Dubai Property Law

The land of architectural wonders, Dubai, is known is known for its high-rise towers and villas offering the coveted idyllic lifestyle. In the recent years, due to the reformation of its property laws, Dubai has been the center of attraction for investors in the real estate market.

In 2002, freehold ownership was introduced causing a flurry of investments in residential and commercial properties in UAE. With the onset of successful reforms by Dubai, other emirates like the Northern Emirates and Abu Dhabi followed suit.

While you might be considering an investment in the Dubai real estate industry, it would be prudent to be aware of the property laws and terminology that is frequently used:

The Law No. 3 of 2006

Introduced in 2006, Law No. 3 states that non-UAE nationals can own properties in designated areas for a period of 99 years, either in the form of a freehold property or leasehold right over a real property.

Freehold & Leasehold

Freehold means that the buyer has full ownership of the land. Leasehold means that a third party has an interest in the new property. Dubai offers both kinds of developments for sale.

NOTE: Leasehold developments do not provide a residential visa to property owners.

Property Sales and Transfer of Ownership (from Seller to Buyer at the completion of the transaction)

3 scenarios warrant for the sale and transfer of property in Dubai:

  • Scenario 1 – Properties which can only be bought by UAE / GCC nationals
  • Scenario 2 – Properties in designated areas which can be purchased and sold by foreign nationals in the “Secondary Market” (after the original buyer of the off-plan sells it to a secondary buyer prior to the building completion), whereby the new buyercontinues the payments till fully paid to the developer. A “Pre-Title Registration” registration system applies in this case.
  • Scenario 3 – Properties whereby the Title Deed Certificate is already issued to the owner of the property.

The procedure is simple and acts as a safety net against any possible administrative or human error.

In “Secondary Market” sales, no transfer fee charge by developers is permitted; the transfer fee is only payable to the Dubai Land Department.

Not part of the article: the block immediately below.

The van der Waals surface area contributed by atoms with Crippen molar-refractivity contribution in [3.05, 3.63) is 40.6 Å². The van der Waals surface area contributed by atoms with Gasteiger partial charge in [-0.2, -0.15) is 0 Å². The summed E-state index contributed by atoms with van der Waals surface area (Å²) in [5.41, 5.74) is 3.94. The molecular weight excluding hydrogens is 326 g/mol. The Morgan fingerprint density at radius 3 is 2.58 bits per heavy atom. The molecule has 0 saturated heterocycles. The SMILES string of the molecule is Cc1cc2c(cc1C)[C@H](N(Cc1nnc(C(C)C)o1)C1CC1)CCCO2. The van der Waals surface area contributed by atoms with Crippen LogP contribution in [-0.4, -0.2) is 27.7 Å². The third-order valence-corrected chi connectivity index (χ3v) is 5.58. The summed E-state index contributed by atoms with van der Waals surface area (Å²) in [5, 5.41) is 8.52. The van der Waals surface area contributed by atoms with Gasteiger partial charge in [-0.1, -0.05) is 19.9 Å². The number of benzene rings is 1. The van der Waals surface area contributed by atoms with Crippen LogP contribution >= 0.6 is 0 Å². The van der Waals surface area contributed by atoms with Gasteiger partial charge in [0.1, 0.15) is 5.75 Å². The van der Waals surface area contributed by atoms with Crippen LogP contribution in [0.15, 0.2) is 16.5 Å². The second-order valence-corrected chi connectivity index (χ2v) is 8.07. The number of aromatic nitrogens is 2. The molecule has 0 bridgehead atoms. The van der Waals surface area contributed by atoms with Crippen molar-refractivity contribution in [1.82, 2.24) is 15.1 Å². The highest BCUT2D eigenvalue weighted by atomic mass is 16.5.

The Dubai Government has stepped in to ensure that all Dubai property ownership is recorded in one central place, i.e. The Dubai Land Department.

Documents required:

  • Valid Passport copies of the Buyer & the Seller
  • The Sale Transaction Contract – FORM F, floor plan, site location plan
  • The settlement cheque for the transaction made out to the Seller (funds due to the Seller as per a statement of disbursements of funds held by the Listing Agent less agreed fees and charges and signed by the Seller at least 24 hours prior to the transfer date) and/or
  • The Buyer’s Bank cheque from the Buyer’s financier and a Mortgage registration fee if applicable
  • The Dubai Land Department (Seller’s Transfer fee 1% of the Property Purchase Price on the contract –Form F)
  • The Dubai Land Department (Buyer’s Transfer fee 1% of the Purchase Price on the contract – Form F)
  • The Listing Agent’s Fee as per Form F – Part 4 (And Form A)
  • The Buyer’s Agent Fee as per Form F – Part 4 (And Form B)

Escrow Account

Law 8 2007, also known as Escrow Law, was passed in June 2007. This law provides guarantees and reassurances to property investors in order to create a safe environment for feasible investment. With 400 RERA licensed real estate developers to provide the best investment opportunities, the Law 8 2007 applies to any individual or company receiving off-plan payments for property that is not yet completed.

The buyers deposit all payments for the purchase of any off-plan units into a specific bank account which is operated in accordance with the predetermined conditions and terms approved by the Dubai Land Department (DLD). The responsibility of the DLD is to monitor and locate any infringement of the provisions regulating the establishment and operation of the escrow account.

Penalties for Developers

Dubai Government takes defaulters very seriously. A fine of AED 100,000 or/and imprisonment can be inflicted if the developer fails to respect the registration with the DLD; does not carry on with its activities; and provides false documentation for the purpose of obtaining a license.